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Artist Spotlight: Towa Tei, music

Artist Spotlight: Towa Tei (week three)

 

Every month, Memories of Shibuya will be taking a look at a different artist or group, with featured songs – one per week – highlighting the peaks (and, occasionally, troughs) of their musical career.

Towa Tei’s work has always had more going on beneath the surface than it would initially appear; this week we take a look at what is easily his most controversial work. Like rap CDs back when we used to buy those, consider a “parental advisory: explicit content” sticker stuck on this one.

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Artist Spotlight: Towa Tei, music

Artist Spotlight: Towa Tei (week two)

Every month, Memories of Shibuya will be taking a look at a different artist or group, with featured songs – one per week – highlighting the peaks (and, occasionally, troughs) of their musical career.

After leaving Deee-Lite and heading back to Japan, Towa Tei embarked upon a solo venture that found him taking his rightful place in the canon of Shibuya-kei artists. The Japanese scene welcomed him with open arms, bolstered both by his major-label connections from the Deee-Lite days and his own Shibuya-kei style, which could hardly have been more perfectly suited to the J-pop zeitgeist in 1994.

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Artist Spotlight: Towa Tei, music

Artist Spotlight: Towa Tei (week one)

Every month, Memories of Shibuya will be taking a look at a different artist or group, with featured songs – one per week – highlighting the peaks (and, occasionally, troughs) of their musical career.

While the majority of Shibuya-kei stayed confined to the fringes of Western pop culture, endorsed by the darlings of the 1990s alternative scene but never made too visible (with collaborations often limited to remix exchanges, like Damon Albarn of Blur reworking Cornelius’s “Star Fruits Surf Rider” and Oyamada returning the favour with a remix of Blur’s “Tender”), to Western radio listeners in the ’90s, Towa Tei was something different entirely: a one-hit wonder. Odds are you know the song, but its connection to Shibuya-kei may possibly come as a surprise. What was this one hit? Well, if you look in your heart, you might find it…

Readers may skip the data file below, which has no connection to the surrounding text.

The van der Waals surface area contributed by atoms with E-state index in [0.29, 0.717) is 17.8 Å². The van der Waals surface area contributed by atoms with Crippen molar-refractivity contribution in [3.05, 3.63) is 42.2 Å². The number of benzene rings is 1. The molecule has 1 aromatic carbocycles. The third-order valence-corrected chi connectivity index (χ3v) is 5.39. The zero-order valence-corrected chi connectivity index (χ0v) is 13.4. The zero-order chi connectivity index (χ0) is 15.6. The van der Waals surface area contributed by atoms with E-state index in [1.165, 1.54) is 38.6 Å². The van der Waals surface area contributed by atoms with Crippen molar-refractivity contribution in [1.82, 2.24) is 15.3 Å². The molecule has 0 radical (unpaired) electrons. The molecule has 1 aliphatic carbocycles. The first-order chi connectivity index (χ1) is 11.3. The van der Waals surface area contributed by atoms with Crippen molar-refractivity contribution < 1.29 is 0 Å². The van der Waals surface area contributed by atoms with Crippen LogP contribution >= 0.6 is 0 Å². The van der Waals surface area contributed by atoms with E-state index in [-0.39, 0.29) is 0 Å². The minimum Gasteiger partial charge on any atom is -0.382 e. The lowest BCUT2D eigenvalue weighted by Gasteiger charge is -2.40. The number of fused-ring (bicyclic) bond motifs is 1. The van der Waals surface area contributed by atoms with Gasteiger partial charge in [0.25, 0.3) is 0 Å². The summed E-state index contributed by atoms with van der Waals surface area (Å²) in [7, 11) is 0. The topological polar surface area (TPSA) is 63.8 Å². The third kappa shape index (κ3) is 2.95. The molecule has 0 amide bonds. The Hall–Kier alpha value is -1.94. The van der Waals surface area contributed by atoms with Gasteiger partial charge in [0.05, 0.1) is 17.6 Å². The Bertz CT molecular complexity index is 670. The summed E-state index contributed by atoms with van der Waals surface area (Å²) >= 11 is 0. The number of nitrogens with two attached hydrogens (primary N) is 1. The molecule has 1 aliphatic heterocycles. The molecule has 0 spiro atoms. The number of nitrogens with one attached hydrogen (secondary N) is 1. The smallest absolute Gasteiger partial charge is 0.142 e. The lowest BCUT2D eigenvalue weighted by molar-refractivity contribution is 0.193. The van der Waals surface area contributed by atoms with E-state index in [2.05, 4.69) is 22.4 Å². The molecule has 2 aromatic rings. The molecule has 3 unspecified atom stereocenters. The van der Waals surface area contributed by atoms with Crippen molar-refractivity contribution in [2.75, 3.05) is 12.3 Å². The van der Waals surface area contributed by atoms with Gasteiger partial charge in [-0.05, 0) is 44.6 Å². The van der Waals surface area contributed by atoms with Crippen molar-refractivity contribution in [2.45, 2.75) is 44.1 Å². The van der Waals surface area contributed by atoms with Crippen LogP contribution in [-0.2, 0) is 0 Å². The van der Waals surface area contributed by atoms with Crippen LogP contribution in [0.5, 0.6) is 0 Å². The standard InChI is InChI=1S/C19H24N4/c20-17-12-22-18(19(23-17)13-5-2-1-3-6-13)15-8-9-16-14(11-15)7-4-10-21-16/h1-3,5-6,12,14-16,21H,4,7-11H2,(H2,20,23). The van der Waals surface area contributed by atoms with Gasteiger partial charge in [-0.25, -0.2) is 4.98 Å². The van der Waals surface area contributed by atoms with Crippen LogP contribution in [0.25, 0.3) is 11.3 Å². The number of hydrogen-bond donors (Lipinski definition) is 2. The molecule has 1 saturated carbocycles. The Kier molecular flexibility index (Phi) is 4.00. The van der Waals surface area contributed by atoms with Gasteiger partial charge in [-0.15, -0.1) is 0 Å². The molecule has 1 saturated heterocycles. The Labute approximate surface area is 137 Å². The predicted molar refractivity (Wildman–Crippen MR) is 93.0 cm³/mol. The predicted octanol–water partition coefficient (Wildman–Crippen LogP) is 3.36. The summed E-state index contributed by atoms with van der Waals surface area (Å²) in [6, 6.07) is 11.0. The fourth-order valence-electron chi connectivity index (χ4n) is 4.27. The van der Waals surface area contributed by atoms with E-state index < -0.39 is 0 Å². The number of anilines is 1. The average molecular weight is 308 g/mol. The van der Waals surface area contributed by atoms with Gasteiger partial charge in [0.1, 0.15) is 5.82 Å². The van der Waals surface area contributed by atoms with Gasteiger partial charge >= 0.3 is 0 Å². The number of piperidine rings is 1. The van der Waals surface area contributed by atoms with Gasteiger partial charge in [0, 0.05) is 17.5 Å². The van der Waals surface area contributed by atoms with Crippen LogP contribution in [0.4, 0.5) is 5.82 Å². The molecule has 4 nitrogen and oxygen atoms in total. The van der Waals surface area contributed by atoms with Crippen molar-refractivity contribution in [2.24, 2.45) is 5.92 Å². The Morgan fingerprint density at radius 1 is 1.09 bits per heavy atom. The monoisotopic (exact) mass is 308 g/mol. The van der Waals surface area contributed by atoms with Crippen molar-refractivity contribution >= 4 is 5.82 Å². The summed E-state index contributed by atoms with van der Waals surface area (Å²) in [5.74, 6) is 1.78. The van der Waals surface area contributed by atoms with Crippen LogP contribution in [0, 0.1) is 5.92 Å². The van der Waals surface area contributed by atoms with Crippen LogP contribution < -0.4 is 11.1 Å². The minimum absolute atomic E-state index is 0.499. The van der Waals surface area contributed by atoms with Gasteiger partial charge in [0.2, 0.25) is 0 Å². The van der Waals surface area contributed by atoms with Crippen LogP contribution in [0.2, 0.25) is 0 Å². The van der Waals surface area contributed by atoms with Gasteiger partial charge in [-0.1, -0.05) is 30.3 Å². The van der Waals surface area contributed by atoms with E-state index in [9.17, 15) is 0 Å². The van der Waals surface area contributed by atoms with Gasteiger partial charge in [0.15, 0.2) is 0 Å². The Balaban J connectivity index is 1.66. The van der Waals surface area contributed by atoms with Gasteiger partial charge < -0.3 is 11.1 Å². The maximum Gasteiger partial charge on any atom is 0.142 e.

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Indie spotlight: color-me frog

As you may have noticed while reading Memories of Shibuya, we often focus on the songwriters – those crafting pop songs from behind the scenes – far more than the singers themselves. With this in mind, color-me frog makes a perfect choice for this month’s indie spotlight, as the project is one of the very rare cases where a songwriter is front and center. Shin-ichiro Aoyama, a music-industry lifer who has worked on everything from Kamen Rider to Mega Man, broke with convention to start up his own netlabel, Honeyeater Records, and as color-me frog he’s been seeking to bring lyrical creativity back to Japanese pop music.

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Artist Spotlight: Kahimi Karie, music

Artist Spotlight: Kahimi Karie (week four)

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Every month, Memories of Shibuya will be taking a look at a different artist or group, with featured songs – one per week – highlighting the peaks (and, occasionally, troughs) of their musical career.

Concluding his series on the artist whose work he is perhaps most well-known for collaborating on, Momus writes here about the end of an acclaimed and productive working relationship, and the 20th century along with it.